Things to do
The village of Igherm is not too far from Agadir and on the way to the mountains. There is a nice example there of the unique architecture associated with Berber granaries. These granaries have been built the same way since ancient times. The views too of the High Atlas range from the city are spectacular.
If you want to learn to cook Moroccan style then try the L’Atelier Madada just north of Agadir in Essaouira along the coast. Highly rated, you can learn the art of cooking couscous as well as baking the very sweet Moroccan pastries.
Nearby you can experience camel or horseback riding at the Zouina Chevel. They offer overnight camping treks for the whole family following trails along the coast or inland.
If you want to extend your visit and study French or Arabic, there are various courses offered at the Alliance Franco Marocain. The school also hosts cultural exhibits and events that are open to the public.
Hit the Beach
If you are looking for almost guaranteed privacy this time of year, then head north of the Agadir and Taghazout beach areas to historic El Jadida. The beaches are crowded during the summer months but in September you could find yourself completely alone with a beach to yourself.
Another quaint and very private beach spot is anywhere on one of the scenic beaches by Oulidia. Close to El Jadida, the beaches are pristine, clean, and with September being the start of the off-season you are sure to find a nice quiet romantic spot if you so desire.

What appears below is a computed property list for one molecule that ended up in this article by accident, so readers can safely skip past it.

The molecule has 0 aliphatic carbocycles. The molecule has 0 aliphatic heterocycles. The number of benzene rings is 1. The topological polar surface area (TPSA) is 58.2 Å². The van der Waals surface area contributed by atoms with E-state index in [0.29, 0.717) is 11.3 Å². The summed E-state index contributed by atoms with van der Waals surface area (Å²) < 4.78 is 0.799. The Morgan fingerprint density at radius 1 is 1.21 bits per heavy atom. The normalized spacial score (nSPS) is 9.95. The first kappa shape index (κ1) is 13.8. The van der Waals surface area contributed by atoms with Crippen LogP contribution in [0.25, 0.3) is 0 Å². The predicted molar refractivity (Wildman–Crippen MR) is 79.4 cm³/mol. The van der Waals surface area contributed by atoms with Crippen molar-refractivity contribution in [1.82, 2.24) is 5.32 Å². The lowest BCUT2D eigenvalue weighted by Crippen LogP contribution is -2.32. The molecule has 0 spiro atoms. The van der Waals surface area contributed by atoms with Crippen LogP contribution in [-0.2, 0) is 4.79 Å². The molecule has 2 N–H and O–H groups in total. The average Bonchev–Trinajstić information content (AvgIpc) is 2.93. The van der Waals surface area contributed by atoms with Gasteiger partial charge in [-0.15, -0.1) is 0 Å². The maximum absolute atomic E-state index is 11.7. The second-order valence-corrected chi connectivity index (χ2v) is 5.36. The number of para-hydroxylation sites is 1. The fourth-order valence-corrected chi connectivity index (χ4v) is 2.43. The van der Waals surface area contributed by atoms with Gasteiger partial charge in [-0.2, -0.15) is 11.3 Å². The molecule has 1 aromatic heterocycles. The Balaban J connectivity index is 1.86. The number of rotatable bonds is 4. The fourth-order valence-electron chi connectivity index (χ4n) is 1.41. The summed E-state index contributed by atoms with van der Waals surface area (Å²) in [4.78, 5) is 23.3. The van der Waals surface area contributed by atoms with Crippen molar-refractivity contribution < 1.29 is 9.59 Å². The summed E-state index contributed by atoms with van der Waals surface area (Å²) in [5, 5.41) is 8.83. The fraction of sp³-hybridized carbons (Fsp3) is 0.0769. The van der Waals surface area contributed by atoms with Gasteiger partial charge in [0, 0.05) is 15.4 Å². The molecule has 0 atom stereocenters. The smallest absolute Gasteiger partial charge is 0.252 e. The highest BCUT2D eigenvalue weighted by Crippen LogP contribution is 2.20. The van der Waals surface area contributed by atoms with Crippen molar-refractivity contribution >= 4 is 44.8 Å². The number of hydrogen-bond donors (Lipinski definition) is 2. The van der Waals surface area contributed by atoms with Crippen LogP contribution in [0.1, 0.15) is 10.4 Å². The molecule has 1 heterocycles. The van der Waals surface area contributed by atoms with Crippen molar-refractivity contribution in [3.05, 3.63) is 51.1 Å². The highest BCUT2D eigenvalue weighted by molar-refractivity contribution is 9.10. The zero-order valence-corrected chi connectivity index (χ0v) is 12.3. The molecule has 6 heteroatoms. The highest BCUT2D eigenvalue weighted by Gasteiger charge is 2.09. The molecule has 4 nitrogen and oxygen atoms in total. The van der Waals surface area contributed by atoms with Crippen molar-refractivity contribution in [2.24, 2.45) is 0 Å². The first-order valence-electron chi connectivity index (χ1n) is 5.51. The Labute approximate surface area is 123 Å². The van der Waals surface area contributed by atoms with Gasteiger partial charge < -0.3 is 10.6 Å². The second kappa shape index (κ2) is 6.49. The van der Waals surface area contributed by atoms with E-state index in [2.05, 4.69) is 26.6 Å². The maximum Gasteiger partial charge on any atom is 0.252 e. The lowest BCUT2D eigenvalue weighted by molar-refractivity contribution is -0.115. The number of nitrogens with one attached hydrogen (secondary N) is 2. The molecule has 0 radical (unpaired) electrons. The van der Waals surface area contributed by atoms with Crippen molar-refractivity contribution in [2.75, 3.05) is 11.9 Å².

You will not have to worry about running back to Agadir for supplies. El Jadida and Oulidia both have plenty of restaurants, fishing areas, and sports equipment rental shops.
Where to Eat and Drink
La Truite Irish Bar offers all the comforts of home. With a sports bar atmosphere, the kitchen offers a solid English breakfast in the morning and there is always lots of soccer playing on the wide screen TVs. Another place for breakfast or coffee is the Orange Café in city central a few blocks from the main beach.
If you want to try a breakfast café where the locals hang out, try the Patisserie Hassan. Hassan’s offers local or European style coffee and pastries in the early mornings.
For dinner, La P’tit Dome has good food, outdoor seating, reasonable prices and even a children’s menu. You will find this spot within sight of Agadir beach on the Harbor end of the corniche.
Le p'tit dome, Agadir.
La Blancs by the entrance to the marina is a very popular place with seafood and fish dinners. You will have to call ahead if you want a table on the patio. The beach views are fabulous.
September events in Agadir
1st September 2015 to 29th September 2015
Ramadan is the most significant holiday among the Islamic people. All Muslims fast from sunrise to sunset for the entire month.
23rd September 2015
A public holiday that is also known as the festival of sacrifice. It marks the end of Hajj rituals and sometimes lasts for three days. The traditional food in Morocco for this day is sweets and cookies. Muslims observe this holiday by slaughter animals and then offering most of the meat to charity. On the first day of this holiday after the morning payers families go to the slaughters or do it in their homes.